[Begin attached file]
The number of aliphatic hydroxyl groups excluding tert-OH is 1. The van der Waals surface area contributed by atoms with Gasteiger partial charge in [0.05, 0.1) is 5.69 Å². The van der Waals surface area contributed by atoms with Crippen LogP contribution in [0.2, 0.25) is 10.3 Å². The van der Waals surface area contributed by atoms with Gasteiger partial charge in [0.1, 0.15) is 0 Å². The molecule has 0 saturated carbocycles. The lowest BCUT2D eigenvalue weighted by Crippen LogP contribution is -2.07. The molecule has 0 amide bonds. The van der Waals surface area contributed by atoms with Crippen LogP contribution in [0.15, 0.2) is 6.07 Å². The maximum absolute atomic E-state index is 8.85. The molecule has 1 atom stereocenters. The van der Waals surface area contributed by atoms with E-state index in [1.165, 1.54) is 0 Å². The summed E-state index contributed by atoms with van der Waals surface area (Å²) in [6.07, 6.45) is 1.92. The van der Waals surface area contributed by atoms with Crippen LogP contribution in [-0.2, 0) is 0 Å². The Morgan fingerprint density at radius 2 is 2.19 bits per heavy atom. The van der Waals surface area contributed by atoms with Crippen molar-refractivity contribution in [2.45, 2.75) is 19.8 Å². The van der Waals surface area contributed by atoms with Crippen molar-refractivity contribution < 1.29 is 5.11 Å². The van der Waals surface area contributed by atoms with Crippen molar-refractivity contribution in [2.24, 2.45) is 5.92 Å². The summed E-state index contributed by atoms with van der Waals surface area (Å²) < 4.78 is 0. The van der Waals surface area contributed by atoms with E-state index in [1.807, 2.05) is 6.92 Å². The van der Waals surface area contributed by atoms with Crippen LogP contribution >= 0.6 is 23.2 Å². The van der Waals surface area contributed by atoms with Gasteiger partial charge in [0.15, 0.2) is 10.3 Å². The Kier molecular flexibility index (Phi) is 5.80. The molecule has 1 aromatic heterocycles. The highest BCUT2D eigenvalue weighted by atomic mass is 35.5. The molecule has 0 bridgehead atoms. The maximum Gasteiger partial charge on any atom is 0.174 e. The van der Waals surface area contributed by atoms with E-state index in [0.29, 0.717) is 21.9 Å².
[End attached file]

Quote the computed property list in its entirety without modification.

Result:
The number of aliphatic hydroxyl groups excluding tert-OH is 1. The van der Waals surface area contributed by atoms with Gasteiger partial charge in [0.05, 0.1) is 5.69 Å². The van der Waals surface area contributed by atoms with Crippen LogP contribution in [0.2, 0.25) is 10.3 Å². The van der Waals surface area contributed by atoms with Gasteiger partial charge in [0.1, 0.15) is 0 Å². The molecule has 0 saturated carbocycles. The lowest BCUT2D eigenvalue weighted by Crippen LogP contribution is -2.07. The molecule has 0 amide bonds. The van der Waals surface area contributed by atoms with Crippen LogP contribution in [0.15, 0.2) is 6.07 Å². The maximum absolute atomic E-state index is 8.85. The molecule has 1 atom stereocenters. The van der Waals surface area contributed by atoms with E-state index in [1.165, 1.54) is 0 Å². The summed E-state index contributed by atoms with van der Waals surface area (Å²) in [6.07, 6.45) is 1.92. The van der Waals surface area contributed by atoms with Crippen LogP contribution in [-0.2, 0) is 0 Å². The Morgan fingerprint density at radius 2 is 2.19 bits per heavy atom. The van der Waals surface area contributed by atoms with Crippen molar-refractivity contribution in [2.45, 2.75) is 19.8 Å². The van der Waals surface area contributed by atoms with Crippen molar-refractivity contribution < 1.29 is 5.11 Å². The van der Waals surface area contributed by atoms with Crippen molar-refractivity contribution in [2.24, 2.45) is 5.92 Å². The summed E-state index contributed by atoms with van der Waals surface area (Å²) < 4.78 is 0. The van der Waals surface area contributed by atoms with E-state index in [1.807, 2.05) is 6.92 Å². The van der Waals surface area contributed by atoms with Crippen LogP contribution >= 0.6 is 23.2 Å². The van der Waals surface area contributed by atoms with Gasteiger partial charge in [0.15, 0.2) is 10.3 Å². The Kier molecular flexibility index (Phi) is 5.80. The molecule has 1 aromatic heterocycles. The highest BCUT2D eigenvalue weighted by atomic mass is 35.5. The molecule has 0 bridgehead atoms. The maximum Gasteiger partial charge on any atom is 0.174 e. The van der Waals surface area contributed by atoms with E-state index in [0.29, 0.717) is 21.9 Å².